What if I decide to take a leave of absence in the fall semester? If you are in your home country, please report your plans for a leave to both the Office of International Programs and your academic department.  We will make the necessary updates to your SEVIS record to show that you are on an approved leave.  When you are ready to resume study, you should contact International Programs for updated immigration documents.

If you are currently in the U.S. as an F1 student, you are required to be a full-time student in the fall semester.  Your SEVIS record will not be active and you should plan to depart the U.S.  Please contact the Office of International Programs to discuss your options.

I have left the U.S. and am worried I will not be able to return for the fall semester.

We do not currently know how travel restrictions will affect students in the fall semester, but are watching the situation carefully.  If necessary, we will work with you for continued on-line options. With current permission from the USCIS, your SEVIS record will remain active even if you are not in the U.S. and are conducting your coursework remotely as long as you remain enrolled in classes.

When you return to the United States—if you have been absent for five month or longer—U.S. Customs and Border Protection may question why you were out of the U.S. for so long.   If you are in this situation, please reach out to Office of International Programs a few weeks before your planned travel.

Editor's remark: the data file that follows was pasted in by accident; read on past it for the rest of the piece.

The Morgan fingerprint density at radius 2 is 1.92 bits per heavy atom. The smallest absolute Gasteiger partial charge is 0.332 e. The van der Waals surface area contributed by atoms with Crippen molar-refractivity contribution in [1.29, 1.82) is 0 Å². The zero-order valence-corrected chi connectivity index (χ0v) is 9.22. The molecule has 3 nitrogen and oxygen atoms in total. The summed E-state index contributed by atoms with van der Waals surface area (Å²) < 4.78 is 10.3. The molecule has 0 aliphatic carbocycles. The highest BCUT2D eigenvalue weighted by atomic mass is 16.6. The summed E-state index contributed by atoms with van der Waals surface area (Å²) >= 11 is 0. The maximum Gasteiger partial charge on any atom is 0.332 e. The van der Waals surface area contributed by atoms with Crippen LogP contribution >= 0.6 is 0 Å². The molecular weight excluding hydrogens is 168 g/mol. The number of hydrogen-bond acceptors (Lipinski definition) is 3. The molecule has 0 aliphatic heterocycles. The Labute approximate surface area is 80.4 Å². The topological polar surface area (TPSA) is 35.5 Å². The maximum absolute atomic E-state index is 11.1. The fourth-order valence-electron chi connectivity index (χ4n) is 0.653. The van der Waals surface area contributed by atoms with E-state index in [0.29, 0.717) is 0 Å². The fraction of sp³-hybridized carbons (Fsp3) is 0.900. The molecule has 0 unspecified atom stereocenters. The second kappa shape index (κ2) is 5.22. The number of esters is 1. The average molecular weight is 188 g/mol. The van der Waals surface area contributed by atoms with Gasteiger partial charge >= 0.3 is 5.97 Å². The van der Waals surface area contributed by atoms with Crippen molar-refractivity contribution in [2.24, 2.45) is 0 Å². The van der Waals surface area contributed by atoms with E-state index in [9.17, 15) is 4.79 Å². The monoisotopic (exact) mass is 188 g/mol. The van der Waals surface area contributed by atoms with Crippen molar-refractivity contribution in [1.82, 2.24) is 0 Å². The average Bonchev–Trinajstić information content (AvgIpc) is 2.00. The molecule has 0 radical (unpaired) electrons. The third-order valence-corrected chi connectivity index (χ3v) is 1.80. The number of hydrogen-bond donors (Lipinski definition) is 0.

Will I have access to my health insurance during the remote learning period? Students who are covered by Roosevelt’s insurance policy are covered until August 14, 2020.  For specific benefit questions, students should continue to contact the insurance company directly (via the phone number on their ID card or other plan materials).  Please visit the insurance home page for more details.  We also encourage you to log into your account to access member-only information, including how to any medical/behavioral health telemedicine service that is included in their plan.

If you waived the Roosevelt health insurance policy, please contact your insurance policy for more information.

I have been admitted to Roosevelt for the fall semester.  Will I be able to begin study? U.S. embassies and consulates have cancelled routine nonimmigrant visa appointments in response to the COVID-19 outbreak. They plan to resume visa services as soon as possible; however, dates are not yet known.  Please check the website of the embassy or consulate in your home country for its current operating status.

You can still apply for your immigration documents (I-20 or DS 2019) so that you will be ready to submit an application as soon as the consulates reopen for visa services.  If you have questions about required documents to receive your immigration documents, please e-mail your admission Counselor